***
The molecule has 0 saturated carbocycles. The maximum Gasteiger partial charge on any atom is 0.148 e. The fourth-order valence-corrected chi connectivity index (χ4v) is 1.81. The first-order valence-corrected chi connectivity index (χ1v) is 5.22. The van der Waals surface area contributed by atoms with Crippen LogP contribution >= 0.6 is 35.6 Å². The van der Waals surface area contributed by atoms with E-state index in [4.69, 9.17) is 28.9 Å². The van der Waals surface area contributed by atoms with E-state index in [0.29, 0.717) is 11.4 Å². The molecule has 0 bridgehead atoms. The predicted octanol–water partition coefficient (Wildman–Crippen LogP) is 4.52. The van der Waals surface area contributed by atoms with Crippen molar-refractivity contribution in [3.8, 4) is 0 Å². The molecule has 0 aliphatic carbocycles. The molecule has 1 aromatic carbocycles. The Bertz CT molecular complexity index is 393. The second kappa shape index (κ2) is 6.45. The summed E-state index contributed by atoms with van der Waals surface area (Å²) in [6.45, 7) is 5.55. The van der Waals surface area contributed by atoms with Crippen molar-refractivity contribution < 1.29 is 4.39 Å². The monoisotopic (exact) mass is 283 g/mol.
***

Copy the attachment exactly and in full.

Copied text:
The molecule has 0 saturated carbocycles. The maximum Gasteiger partial charge on any atom is 0.148 e. The fourth-order valence-corrected chi connectivity index (χ4v) is 1.81. The first-order valence-corrected chi connectivity index (χ1v) is 5.22. The van der Waals surface area contributed by atoms with Crippen LogP contribution >= 0.6 is 35.6 Å². The van der Waals surface area contributed by atoms with E-state index in [4.69, 9.17) is 28.9 Å². The van der Waals surface area contributed by atoms with E-state index in [0.29, 0.717) is 11.4 Å². The molecule has 0 bridgehead atoms. The predicted octanol–water partition coefficient (Wildman–Crippen LogP) is 4.52. The van der Waals surface area contributed by atoms with Crippen molar-refractivity contribution in [3.8, 4) is 0 Å². The molecule has 0 aliphatic carbocycles. The molecule has 1 aromatic carbocycles. The Bertz CT molecular complexity index is 393. The second kappa shape index (κ2) is 6.45. The summed E-state index contributed by atoms with van der Waals surface area (Å²) in [6.45, 7) is 5.55. The van der Waals surface area contributed by atoms with Crippen molar-refractivity contribution < 1.29 is 4.39 Å². The monoisotopic (exact) mass is 283 g/mol.